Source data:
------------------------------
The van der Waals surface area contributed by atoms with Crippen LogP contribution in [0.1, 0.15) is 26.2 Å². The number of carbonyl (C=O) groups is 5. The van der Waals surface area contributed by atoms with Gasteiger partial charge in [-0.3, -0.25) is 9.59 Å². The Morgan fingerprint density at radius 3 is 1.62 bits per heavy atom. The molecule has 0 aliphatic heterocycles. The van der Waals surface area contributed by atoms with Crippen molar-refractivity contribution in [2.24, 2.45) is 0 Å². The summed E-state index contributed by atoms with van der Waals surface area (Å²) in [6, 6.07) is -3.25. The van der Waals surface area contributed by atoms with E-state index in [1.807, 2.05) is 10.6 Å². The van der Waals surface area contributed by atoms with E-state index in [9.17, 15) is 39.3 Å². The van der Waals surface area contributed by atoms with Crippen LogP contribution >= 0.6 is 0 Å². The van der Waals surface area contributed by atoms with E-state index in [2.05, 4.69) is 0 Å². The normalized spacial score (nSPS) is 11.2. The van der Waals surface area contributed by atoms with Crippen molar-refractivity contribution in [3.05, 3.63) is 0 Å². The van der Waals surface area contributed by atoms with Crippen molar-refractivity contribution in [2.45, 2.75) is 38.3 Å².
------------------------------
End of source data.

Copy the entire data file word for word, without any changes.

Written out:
The van der Waals surface area contributed by atoms with Crippen LogP contribution in [0.1, 0.15) is 26.2 Å². The number of carbonyl (C=O) groups is 5. The van der Waals surface area contributed by atoms with Gasteiger partial charge in [-0.3, -0.25) is 9.59 Å². The Morgan fingerprint density at radius 3 is 1.62 bits per heavy atom. The molecule has 0 aliphatic heterocycles. The van der Waals surface area contributed by atoms with Crippen molar-refractivity contribution in [2.24, 2.45) is 0 Å². The summed E-state index contributed by atoms with van der Waals surface area (Å²) in [6, 6.07) is -3.25. The van der Waals surface area contributed by atoms with E-state index in [1.807, 2.05) is 10.6 Å². The van der Waals surface area contributed by atoms with E-state index in [9.17, 15) is 39.3 Å². The van der Waals surface area contributed by atoms with Crippen LogP contribution >= 0.6 is 0 Å². The van der Waals surface area contributed by atoms with E-state index in [2.05, 4.69) is 0 Å². The normalized spacial score (nSPS) is 11.2. The van der Waals surface area contributed by atoms with Crippen molar-refractivity contribution in [3.05, 3.63) is 0 Å². The van der Waals surface area contributed by atoms with Crippen molar-refractivity contribution in [2.45, 2.75) is 38.3 Å².